As you can see that is a huge difference! The button was clicked 10 times and the ProductListHooks re-rendered a total of 11 times whereas the ProductListContainer using connect only rendered one time!

Unlike connect the useSelector() hook does not prevent the component from re-rendering due to its parent re-rendering, even if the component's props did not change.

With mapState, all individual fields are returned in a combined object. It doesn't matter if the return object was a new reference or not - connect() just compared the individual fields. With useSelector(), returning a new object every time will always force a re-render by default.

How do we solve this problem?

Well, the simplest solution in this case is to wrap the ProductListHooks component in React.memo. This allows functional components to bail out on rendering if the props have not changed. This is much like a PureComponent or shouldComponentUpdate.

So let’s look at what our ProductListHooks.tsx component would look like if we used React.memo.

Well that was easy! And now have a look at the results, that’s just one total render.

The other way is that useSelector also takes a second argument, being an equality function. If the equality function returns false, the component will be forced to re-render, otherwise the component will not re-render. I am still working this one out and will readjust this post once I feel I have a more concrete example for you.


Now this hook simply returns a reference to the dispatch function from the Redux store and is used to dispatch actions as required. Now there are some gotcha’s here that are really important to be aware of.

If you look at the ProductListHooks.tsx component you can see that we are passing dispatch to the child ProductItem component. Let’s take a closer look at the ProductItem component.

Now let’s see what happens in our React Profiler if we click on the ‘Buy One’ button for just one of the items.

Renders for ProductItem

You can see that instead of just re-rendering the ProductItem component for the item that was selected, the component re-rendered all the ProductItems components even if that item was not selected.

So what do we do? We don’t want to re-render all the things :(

Unfortunately, whenever you want to fire an action as a response to a user event, you’ll have to create an anonymous function for example : () => dispatch({type: x, payload: y}). Why is this important? Because with every re-render, due to the nature of anonymous functions, a new reference to that function will be created.

When passing a callback using dispatch to a child component, it is recommended to memoize it with useCallback, if not the child would never benefit from the render bail out techniques like shouldComponentUpdate, memo , PureComponent.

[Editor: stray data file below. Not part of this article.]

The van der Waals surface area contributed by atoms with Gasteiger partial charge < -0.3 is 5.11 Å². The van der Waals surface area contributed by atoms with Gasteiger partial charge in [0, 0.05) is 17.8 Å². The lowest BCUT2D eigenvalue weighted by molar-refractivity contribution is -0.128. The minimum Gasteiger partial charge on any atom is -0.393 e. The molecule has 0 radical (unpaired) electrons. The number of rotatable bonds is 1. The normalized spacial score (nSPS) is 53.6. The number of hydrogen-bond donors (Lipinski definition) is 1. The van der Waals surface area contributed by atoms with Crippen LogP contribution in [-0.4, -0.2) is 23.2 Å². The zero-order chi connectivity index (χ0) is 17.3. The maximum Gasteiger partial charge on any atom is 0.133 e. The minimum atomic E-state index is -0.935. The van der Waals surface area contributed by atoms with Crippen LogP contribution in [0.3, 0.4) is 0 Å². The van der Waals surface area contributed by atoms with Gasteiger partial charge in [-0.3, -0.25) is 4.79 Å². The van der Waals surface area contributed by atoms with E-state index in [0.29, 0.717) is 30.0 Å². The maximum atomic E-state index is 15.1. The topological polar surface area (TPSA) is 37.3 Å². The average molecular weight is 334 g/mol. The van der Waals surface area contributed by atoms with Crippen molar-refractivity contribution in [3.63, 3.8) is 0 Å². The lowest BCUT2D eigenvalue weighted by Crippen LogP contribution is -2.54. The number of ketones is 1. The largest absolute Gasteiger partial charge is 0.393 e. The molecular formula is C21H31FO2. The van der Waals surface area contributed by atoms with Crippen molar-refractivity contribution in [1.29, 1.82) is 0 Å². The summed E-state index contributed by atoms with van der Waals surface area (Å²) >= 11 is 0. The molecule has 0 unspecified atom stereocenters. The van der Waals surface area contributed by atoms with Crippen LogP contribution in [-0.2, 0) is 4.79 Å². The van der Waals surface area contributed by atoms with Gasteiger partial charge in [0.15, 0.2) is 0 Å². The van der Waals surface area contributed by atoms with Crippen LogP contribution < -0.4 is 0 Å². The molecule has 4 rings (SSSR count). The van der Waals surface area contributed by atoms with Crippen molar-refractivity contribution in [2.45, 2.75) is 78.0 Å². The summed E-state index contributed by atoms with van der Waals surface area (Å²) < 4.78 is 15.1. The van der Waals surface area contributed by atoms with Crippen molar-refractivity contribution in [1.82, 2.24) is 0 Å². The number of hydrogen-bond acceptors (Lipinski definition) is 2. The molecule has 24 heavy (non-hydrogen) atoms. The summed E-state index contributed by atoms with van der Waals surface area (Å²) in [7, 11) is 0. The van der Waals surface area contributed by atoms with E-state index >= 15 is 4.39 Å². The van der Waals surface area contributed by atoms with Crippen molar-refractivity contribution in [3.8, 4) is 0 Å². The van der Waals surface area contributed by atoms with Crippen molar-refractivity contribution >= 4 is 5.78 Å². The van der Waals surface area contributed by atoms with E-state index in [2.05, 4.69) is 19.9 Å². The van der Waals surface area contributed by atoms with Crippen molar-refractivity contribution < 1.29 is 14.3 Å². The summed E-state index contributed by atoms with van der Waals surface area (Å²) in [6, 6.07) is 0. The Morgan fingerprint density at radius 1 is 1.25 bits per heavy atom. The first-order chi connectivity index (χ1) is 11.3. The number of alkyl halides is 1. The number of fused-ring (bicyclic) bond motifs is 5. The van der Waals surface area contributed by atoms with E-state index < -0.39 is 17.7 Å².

In order to achieve this, you’ll have to make the function have the same reference, which in the hooks world translates into wrapping the entire anonymous function in a useCallback().

Our ProductListHooks container will now look something like the snippet below. You can see that we have wrapped the dispatch function in a useCallback hook.

The useCallback hook will return a memoized version of the callback that only changes if one of the dependencies has changed, in this case being dispatch.

We are now able to take advantage of the render bailout technique memo. Having a look at the ProductItem component we now get

Now let’s see what the React Profiler shows us.

Much better!

Isn’t that lovely, isn’t that wonderful! The MacBook Pro was the only ProductItem to get re-rendered as it was the only item that was selected.

Finally, I’d rather have a custom hook for useDispatch that I can reuse easily throughout my app. In the hooks folder I’ll create the custom hook called useDispatchToStore.

The useDispatchToStore is just a curried function that will take an action type and return a function that will take the payload and dispatch it to the store.

Our ProductListHooks component will now look like the snippet below. As you can see the only difference is that in the useCallback we make the dependency an action type, rather than the dispatch function.

In summary, with the useDispatch hook you should follow the following rules

  1. If passing dispatch down to a child, please wrap it in a useCallback.
  2. Memoize the child component.

Pro’s and Con’s of using Redux Hooks


  • No more connect HOC’s so less nodes in our component hierarchy.
  • Could abstract our selectors for more robust and reusable code.
  • More readable in a sense.


  • You lose a lot of the automatic referential caching that connect()provides.
  • You lose access to the ownProps within mapStateToProps.

So should I start using the Redux Hooks?

Well….that depends. When you move away from connect you lose a lot of the performance benefits it provides. This means that you’ll have to be more cautious when considering re-renders and passing data from smart and dumb components. Currently I don’t think I’ll be moving away from connect but it was definitely fun to play with.

My advice is, when you start to use these hooks always ask yourself:

  • Is this better than using the current methods?
  • What am I losing / gaining by using these hooks

Always remember, that these hooks are just an alternative to the current methods. Anything you can write with HOC’s or Render props can also be written with hooks and vice versa.

Thanks for reading! If you enjoyed this article, feel free to hit that clap button a few times ( 👏👏👏👏) to help others find it.

P.S. If there is enough demand, I’ll write a Part 2 using these redux hooks with memoization libraries like reselect :)

Also, if you like what you read, feel free to have a look at my other article on How to migrate from Recompose to React Hooks here